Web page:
China’s test kit inventory bubble loses air

A woman gets tested for COVID-19 on a street amid new lockdown measures in parts of the city to curb the coronavirus disease (COVID-19) outbreak in Shanghai, China, July 11, 2022 REUTERS/Aly Song – RC2H9V9IKSJD

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HONG KONG, Sept 2 (Reuters Breakingviews) – Covid testing is playing an outsized role in Chinese life: just ask anyone in Sichuan’s provincial capital, Chengdu. Officials trying to comply with President Xi Jinping’s mandate to eradicate the SARS-CoV-2 virus within the country’s borders are locking down the city of 21 million and subjecting residents to free but mandatory testing every 24 hours. A nightmare for residents, it means more sales for local businesses supplying kits and mobile labs to government buyers.

From the start of the pandemic through April 2022, the Chinese government said nearly 12 billion tests had been carried out, and that figure may have doubled since then, according to estimates from Soochow Securities. That’s skyrocketing sales at companies like $3.7 billion Daan Gene (002030.SZ), where profits jumped 130% in the first half. Dian Diagnostics (300244.SZ), earned 1.9 billion yuan ($275 million) from performing 150 million tests in 30 provinces during the same period. The net profit margins of the 17 listed companies analyzed by Breakingviews averaged 24%.

Given the stress that Xi’s Covid-zero policy has applied to other parts of the economy, their stocks have unsurprisingly outperformed. Wuhan-based Easy Diagnosis (002932.SZ) has grown 264% over the past three years, while Daan has grown 197%. But growing competition, price caps and late payments have caused many shareholders to start taking profits, and much of the sector is underperforming the benchmark CSI300; Guangzhou Kingmed Diagnostics (603882.SS) is down 40% year-to-date.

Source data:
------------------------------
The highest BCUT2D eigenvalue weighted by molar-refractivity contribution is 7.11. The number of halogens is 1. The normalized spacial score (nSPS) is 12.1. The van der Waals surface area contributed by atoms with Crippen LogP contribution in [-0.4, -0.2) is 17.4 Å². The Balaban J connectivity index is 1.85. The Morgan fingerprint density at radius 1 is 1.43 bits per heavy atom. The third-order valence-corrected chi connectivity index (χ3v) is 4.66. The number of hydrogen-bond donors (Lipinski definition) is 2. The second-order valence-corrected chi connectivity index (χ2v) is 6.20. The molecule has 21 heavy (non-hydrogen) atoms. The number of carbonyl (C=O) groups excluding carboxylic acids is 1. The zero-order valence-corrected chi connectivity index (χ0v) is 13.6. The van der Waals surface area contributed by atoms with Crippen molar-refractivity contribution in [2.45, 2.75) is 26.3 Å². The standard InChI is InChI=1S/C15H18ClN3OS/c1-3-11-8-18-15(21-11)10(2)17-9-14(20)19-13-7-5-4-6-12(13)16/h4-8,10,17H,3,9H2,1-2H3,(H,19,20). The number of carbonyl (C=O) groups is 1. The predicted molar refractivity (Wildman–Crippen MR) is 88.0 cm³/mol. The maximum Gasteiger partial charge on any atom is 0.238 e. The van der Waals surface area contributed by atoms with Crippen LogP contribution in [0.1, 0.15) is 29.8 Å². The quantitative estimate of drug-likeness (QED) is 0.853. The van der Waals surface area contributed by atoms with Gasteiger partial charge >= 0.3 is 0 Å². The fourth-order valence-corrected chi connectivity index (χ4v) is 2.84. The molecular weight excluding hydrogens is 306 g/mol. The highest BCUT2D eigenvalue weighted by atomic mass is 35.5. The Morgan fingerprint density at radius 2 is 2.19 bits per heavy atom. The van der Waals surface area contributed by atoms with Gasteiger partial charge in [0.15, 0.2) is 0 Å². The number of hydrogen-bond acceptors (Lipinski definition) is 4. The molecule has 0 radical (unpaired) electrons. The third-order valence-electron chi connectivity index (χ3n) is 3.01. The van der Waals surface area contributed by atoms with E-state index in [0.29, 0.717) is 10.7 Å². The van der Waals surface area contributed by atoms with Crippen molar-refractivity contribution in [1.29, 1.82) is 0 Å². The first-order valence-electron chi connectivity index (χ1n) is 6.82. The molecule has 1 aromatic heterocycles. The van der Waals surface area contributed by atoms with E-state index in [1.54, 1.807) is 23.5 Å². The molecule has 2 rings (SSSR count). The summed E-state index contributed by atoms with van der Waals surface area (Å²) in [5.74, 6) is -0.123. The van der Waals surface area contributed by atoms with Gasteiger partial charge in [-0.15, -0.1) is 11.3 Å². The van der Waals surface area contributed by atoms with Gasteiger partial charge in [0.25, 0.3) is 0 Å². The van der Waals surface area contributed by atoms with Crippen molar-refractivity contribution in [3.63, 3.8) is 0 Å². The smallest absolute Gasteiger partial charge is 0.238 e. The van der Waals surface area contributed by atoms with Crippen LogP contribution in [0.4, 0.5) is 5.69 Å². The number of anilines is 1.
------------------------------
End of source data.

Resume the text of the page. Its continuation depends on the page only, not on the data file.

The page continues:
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This reflects policy changes. The number of test kit vendors authorized by regulators has risen from seven at the start of 2020 to more than 30 in 2021, with hundreds of smaller companies vying for additional licenses. This lowers public spending. In Shanghai and some other cities, authorities now refuse to pay more than 28 yuan per kit, whereas they once paid around 200 yuan.

Getting paid also becomes an issue. Fiscal strains, a byproduct of a widespread real estate correction and generally depressed business activity thanks to traveling closings, appear to be pushing some municipalities to delay payments. Shanghai Labway Clinical Laboratory (301060.SZ), for example, reported a 189% year-over-year increase in accounts receivable in the first half. The lag could get worse given that Beijing recently banned governments from dipping into their medical insurance funds to buy tests.

There is no indication that Xi will soften his no-tolerance approach to Covid, which means continuous and constant testing. But the days of easy profits may be over for good.

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(The author is a Reuters Breakingviews columnist. The views expressed are her own.)


The Chinese city of Chengdu announced a lockdown for its 21.2 million people on September 1 as it launched four days of citywide Covid-19 testing.

Other major cities, including Shenzhen in the south and Dalian in the northeast, have also tightened Covid restrictions this week, ranging from work-from-home requirements to the closure of entertainment businesses in some major districts, it said. reported Reuters on September 1.

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Editing by Pete Sweeney and Thomas Shum

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